Transferability of the result: 

The Copenhagen Formula adapts interdisciplinary approaches, moving away from isolated thinking. A common vision aligned engineers, hydraulic experts, GIS and information technologists, architects, planners, biologists, economists, communication specialists, and landscape architects with local citizens, investors and politicians.

Cloudburst solutions are now implemented in local plans where synergy projects are encouraged between municipalities, water utilities, and philanthropists as catalysts for development. Public participation workshops encourage and allow citizens to actively shape their municipality's Cloudburst strategy.

Blue-Green is the future for establishing urban ecological waterscapes while balancing sound investment and economic opportunities with social benefit improvements.

Blue-Green Infrastructure represents the next generation of water infrastructure considerations where nature, city and recreational space are rolled into a holistic package. Cities around the world can look to the Copenhagen Cloudburst Formula as a model for implementing innovative, pragmatic, feasible measures within existing urban fabric.

Lessons learned: 

The insurance damage savings and the increase in real estate value are two of the highest socio-economic benefits from Cloudburst adaptation.  Blue- Green is the future for establishing urban ecological waterscapes while balancing sound investment and economic opportunities with social benefit improvements.

Cloudburst solutions can provide much more than just stormwater management. The strategic flood masterplan is the opportunity to safeguard Copenhagen while providing the foundations for a high-quality city environment. Resilient urban ecological waterscapes are the foundation for vibrant public realm spaces that are culturally and socially significant and contribute to the economic longevity, quality of life, and well-being of cities.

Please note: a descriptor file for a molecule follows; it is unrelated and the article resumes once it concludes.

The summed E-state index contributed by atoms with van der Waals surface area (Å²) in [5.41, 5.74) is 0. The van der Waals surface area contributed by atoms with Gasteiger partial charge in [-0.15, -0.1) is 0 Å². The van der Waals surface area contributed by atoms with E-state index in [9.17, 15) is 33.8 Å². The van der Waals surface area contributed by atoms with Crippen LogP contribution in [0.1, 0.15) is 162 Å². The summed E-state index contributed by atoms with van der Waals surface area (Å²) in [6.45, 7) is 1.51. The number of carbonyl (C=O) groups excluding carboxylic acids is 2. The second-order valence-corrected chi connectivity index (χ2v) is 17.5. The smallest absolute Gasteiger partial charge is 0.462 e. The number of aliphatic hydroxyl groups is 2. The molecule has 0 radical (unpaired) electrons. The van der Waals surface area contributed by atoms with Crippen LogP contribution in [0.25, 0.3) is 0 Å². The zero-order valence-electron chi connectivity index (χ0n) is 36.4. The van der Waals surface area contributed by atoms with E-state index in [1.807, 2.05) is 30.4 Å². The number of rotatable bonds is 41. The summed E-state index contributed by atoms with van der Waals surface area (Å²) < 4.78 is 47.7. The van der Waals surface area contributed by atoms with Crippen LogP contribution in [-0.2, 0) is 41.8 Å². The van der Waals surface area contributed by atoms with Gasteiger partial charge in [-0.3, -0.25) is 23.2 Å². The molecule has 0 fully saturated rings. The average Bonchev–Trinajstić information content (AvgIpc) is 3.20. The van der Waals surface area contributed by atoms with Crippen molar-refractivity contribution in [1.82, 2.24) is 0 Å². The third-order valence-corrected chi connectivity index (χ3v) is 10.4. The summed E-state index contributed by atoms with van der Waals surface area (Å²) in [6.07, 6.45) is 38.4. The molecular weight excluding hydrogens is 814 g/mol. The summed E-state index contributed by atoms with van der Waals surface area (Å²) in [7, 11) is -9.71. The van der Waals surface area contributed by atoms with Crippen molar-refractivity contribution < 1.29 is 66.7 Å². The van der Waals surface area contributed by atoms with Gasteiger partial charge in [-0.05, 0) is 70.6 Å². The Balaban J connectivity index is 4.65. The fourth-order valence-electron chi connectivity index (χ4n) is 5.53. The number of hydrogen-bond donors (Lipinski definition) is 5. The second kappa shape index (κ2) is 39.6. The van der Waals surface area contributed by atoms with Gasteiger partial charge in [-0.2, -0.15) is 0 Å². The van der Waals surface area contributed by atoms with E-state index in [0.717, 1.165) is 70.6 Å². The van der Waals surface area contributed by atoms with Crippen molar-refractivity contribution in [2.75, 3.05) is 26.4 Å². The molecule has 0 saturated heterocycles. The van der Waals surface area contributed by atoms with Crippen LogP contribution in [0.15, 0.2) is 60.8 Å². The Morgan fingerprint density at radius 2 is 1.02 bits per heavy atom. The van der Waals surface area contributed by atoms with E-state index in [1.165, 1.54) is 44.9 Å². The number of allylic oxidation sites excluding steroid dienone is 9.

PUBLIC-PRIVATE ENGAGEMENT – LASTING BENEFITS:
The Copenhagen Formula provides a structure for integrating built, existing context with retrofit Blue-Green solutions.
The implementable, pragmatic tools mitigate extreme storm events and improve our cityscapes. Private developers and homeowners alike become champions for local solutions where a multi-disciplinary, cross-agency collaboration engaged designers, planners, sociologists, economists, biologists, geographers, information specialists, and communication experts interacting with public utility companies, stakeholders, interest groups, local politicians, and investors.
Cloudburst solutions are often left out of upstream area planning where residents see no flooding problems. Yet water has no boundary. Municipal borders must be lowered to develop a common vision across disparate districts. A recent interactive workshop led by the Engineer and Landscape Architect in a suburb of Copenhagen engaged residents through a series of interactive sessions designed to raise awareness and survey desired citizen interests. Hydraulic function was presented in an engaging, educational sequence that involved the public interest with private development goals.